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Gallium is at the core of nuclear safety

Metal Tech News - July 1, 2024

Oak Ridge National Laboratory experiments demonstrate that critical metal can withstand prolonged reactor heat and radiation.

Conventional nuclear reactors and next-generation modular and microreactors rely on thousands of sensors delivering data to sophisticated electronic monitoring devices for safe and efficient operations. Traditional silicon-based electronics, however, do not hold up to the heat and radiation emitted from the core and must be installed at a distance.

New research at Oak Ridge National Laboratory (ORNL) demonstrates that gallium-nitride semiconductors have a much higher resilience to the rigors of a nuclear core than their silicon counterparts.

This means that monitoring electronics with these semiconductors could be positioned closer and gather more precise measurements.

A typical commercial nuclear reactor can have more than 2,500 sensors monitoring for pressure, temperature, neutrons, and other parameters that provide data on the health of the equipment. This can help prevent unscheduled shutdowns that can cost millions of dollars each day in lost generation revenue.

Currently, the complex electronics that process the data delivered by these sensors must be placed away from the reactor core. As a result, the data must travel through lengthy cables that can pick up outside noise and degrade the signal.

To overcome this core data retrieval and processing dilemma, and improve the accuracy and precision of the sensors, ORNL scientists decided to explore gallium nitride as a more resilient substitute for silicon-based transistors.

Gallium nitride outperforms

Gallium nitride is a wide bandgap semiconductor material that allows electronic components to be smaller, faster, more reliable, and more efficient than those made with silicon materials. For this reason, the gallium-based semiconductor is commonly used in high-performance and fast-charging smartphones and is expected to deliver similar advantages to electric vehicles.

This material is also much more resistant to heat and radiation than silicon, which is where its nuclear applications come into play.

To find out just how resilient it is, ORNL researchers tested gallium nitride transistors placed close to a research reactor core at Ohio State University. These transistors withstood high heat and radiation for three consecutive days, including seven hours, with the reactor running at 90% power.

Michael Huson/The Ohio State University

Oak Ridge National Laboratory researcher Kyle Reed led a team testing an ORNL-made transistor in the reactor pool at The Ohio State University Nuclear Reactor laboratory.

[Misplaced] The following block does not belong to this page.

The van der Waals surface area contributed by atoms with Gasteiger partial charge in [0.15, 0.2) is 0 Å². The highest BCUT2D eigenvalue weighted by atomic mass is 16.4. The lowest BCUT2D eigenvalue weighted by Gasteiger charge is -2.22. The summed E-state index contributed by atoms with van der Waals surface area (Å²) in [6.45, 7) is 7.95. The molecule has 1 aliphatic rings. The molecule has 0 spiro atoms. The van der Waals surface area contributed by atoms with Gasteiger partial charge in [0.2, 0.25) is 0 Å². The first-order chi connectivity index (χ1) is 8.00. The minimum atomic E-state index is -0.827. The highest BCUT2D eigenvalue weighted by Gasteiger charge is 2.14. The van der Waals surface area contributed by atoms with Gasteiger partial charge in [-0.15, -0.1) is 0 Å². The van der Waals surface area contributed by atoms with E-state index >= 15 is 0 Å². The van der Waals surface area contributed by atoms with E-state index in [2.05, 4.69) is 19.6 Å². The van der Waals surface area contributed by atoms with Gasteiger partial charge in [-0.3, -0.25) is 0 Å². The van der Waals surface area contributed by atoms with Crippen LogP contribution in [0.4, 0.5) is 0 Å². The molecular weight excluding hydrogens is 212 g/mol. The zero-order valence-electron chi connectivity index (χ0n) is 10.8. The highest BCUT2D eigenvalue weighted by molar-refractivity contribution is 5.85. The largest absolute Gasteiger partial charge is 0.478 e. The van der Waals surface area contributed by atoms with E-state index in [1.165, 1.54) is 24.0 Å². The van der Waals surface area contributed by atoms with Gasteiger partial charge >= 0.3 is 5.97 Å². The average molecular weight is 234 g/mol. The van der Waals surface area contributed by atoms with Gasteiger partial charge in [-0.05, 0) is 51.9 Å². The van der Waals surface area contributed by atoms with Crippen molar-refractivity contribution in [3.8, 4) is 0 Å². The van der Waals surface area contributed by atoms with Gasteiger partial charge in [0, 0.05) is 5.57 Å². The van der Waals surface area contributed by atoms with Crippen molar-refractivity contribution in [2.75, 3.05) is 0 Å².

The gallium nitride transistors stood up to 100 times higher accumulated dose of radiation than standard silicon devices at a sustained temperature of 125 degrees Celsius (257 degrees Fahrenheit) – far exceeding the team's expectations.

"We fully expected to kill the transistors on the third day, and they survived," said lead researcher Kyle Reed, a member of the Sensors and Electronics group at ORNL.

The research carried out by the national lab scientists indicates that gallium nitride transistors are capable of surviving at least five years in a reactor, the minimum amount of time electronics need to persist to align with maintenance schedules, avoiding unnecessary shutdowns to replace failed components.

"Our work makes measuring the conditions inside an operating nuclear reactor more robust and accurate," Reed added.

The research may also be a key discovery for advanced microreactors, which, due to their compact size, will need sensors capable of withstanding more adverse radiation conditions than conventional reactors in the U.S.

Moving forward

Utilizing the data from the ORNL testing, Ohio State University is now working on computer models to predict how various gallium nitride circuit designs will perform under different levels of radiation and temperature.

Gallium is a tech metal with a melting point of 85.6 F that is often used in semiconductors.

"Since the ultimate goal is to design circuits with these materials, once we understand the temperature and radiation effects, we can compensate for them in the circuit design," Reed said.

The researchers are optimistic that they could one day be able to completely do away with the wires connecting nuclear reactor sensors to monitoring electronics. Gallium nitride circuits are already used for devices that support radio frequency applications, such as smartphones.

Reed hopes the ORNL research into gallium nitride for nuclear reactor electronics and other applications will create new markets for this wide bandgap semiconductor.

"We're opening up different side avenues for using gallium nitride, so we can start to create a more reasonable market demand for investment, research and workforce development for subclasses of electronics beyond consumer-grade," he said.

In addition to Reed, ORNL researchers and staff that contributed to the gallium nitride studies include Dianne Ezell, Nance Erickson, Brett Witherspoon, Craig Gray, Emma Brown, Kevin Deng, Adam Buchalter, and Caleb Damron.

Author Bio

Shane Lasley, Metal Tech News

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With more than 16 years of covering mining, Shane is renowned for his insights and and in-depth analysis of mining, mineral exploration and technology metals.


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